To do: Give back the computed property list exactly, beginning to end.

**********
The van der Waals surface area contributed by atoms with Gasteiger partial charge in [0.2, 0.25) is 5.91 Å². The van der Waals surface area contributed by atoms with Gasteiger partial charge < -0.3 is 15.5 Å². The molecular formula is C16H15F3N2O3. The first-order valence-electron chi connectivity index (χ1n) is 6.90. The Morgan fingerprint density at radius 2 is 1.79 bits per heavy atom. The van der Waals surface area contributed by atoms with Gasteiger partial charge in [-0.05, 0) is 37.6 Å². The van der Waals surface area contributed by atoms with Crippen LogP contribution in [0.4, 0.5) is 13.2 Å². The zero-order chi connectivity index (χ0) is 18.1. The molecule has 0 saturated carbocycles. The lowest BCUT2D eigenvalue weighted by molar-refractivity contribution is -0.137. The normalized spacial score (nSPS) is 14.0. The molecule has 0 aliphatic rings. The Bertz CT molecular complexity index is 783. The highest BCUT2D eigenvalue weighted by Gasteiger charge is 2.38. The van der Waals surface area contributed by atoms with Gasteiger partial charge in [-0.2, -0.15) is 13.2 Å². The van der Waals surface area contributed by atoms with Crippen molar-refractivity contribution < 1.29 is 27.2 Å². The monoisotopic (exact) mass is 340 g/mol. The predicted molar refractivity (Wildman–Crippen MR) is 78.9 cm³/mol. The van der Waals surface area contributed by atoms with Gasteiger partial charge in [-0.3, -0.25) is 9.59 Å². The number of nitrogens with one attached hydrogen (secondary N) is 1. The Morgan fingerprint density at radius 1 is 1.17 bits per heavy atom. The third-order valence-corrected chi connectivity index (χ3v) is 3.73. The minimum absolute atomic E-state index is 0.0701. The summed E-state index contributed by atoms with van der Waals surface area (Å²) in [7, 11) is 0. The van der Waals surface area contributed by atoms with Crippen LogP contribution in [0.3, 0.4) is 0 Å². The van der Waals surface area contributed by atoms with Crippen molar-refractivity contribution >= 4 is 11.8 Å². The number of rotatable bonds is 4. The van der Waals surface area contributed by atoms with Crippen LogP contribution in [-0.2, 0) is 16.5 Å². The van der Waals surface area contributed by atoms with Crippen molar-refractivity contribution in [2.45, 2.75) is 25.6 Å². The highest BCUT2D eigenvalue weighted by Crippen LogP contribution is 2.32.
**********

The van der Waals surface area contributed by atoms with Gasteiger partial charge in [0.2, 0.25) is 5.91 Å². The van der Waals surface area contributed by atoms with Gasteiger partial charge < -0.3 is 15.5 Å². The molecular formula is C16H15F3N2O3. The first-order valence-electron chi connectivity index (χ1n) is 6.90. The Morgan fingerprint density at radius 2 is 1.79 bits per heavy atom. The van der Waals surface area contributed by atoms with Gasteiger partial charge in [-0.05, 0) is 37.6 Å². The van der Waals surface area contributed by atoms with Crippen LogP contribution in [0.4, 0.5) is 13.2 Å². The zero-order chi connectivity index (χ0) is 18.1. The molecule has 0 saturated carbocycles. The lowest BCUT2D eigenvalue weighted by molar-refractivity contribution is -0.137. The normalized spacial score (nSPS) is 14.0. The molecule has 0 aliphatic rings. The Bertz CT molecular complexity index is 783. The highest BCUT2D eigenvalue weighted by Gasteiger charge is 2.38. The van der Waals surface area contributed by atoms with Gasteiger partial charge in [-0.2, -0.15) is 13.2 Å². The van der Waals surface area contributed by atoms with Crippen molar-refractivity contribution < 1.29 is 27.2 Å². The monoisotopic (exact) mass is 340 g/mol. The predicted molar refractivity (Wildman–Crippen MR) is 78.9 cm³/mol. The van der Waals surface area contributed by atoms with Gasteiger partial charge in [-0.3, -0.25) is 9.59 Å². The number of nitrogens with one attached hydrogen (secondary N) is 1. The Morgan fingerprint density at radius 1 is 1.17 bits per heavy atom. The third-order valence-corrected chi connectivity index (χ3v) is 3.73. The minimum absolute atomic E-state index is 0.0701. The summed E-state index contributed by atoms with van der Waals surface area (Å²) in [7, 11) is 0. The van der Waals surface area contributed by atoms with Crippen LogP contribution in [0.3, 0.4) is 0 Å². The van der Waals surface area contributed by atoms with Crippen molar-refractivity contribution >= 4 is 11.8 Å². The number of rotatable bonds is 4. The van der Waals surface area contributed by atoms with Crippen LogP contribution in [-0.2, 0) is 16.5 Å². The van der Waals surface area contributed by atoms with Crippen molar-refractivity contribution in [2.45, 2.75) is 25.6 Å². The highest BCUT2D eigenvalue weighted by Crippen LogP contribution is 2.32.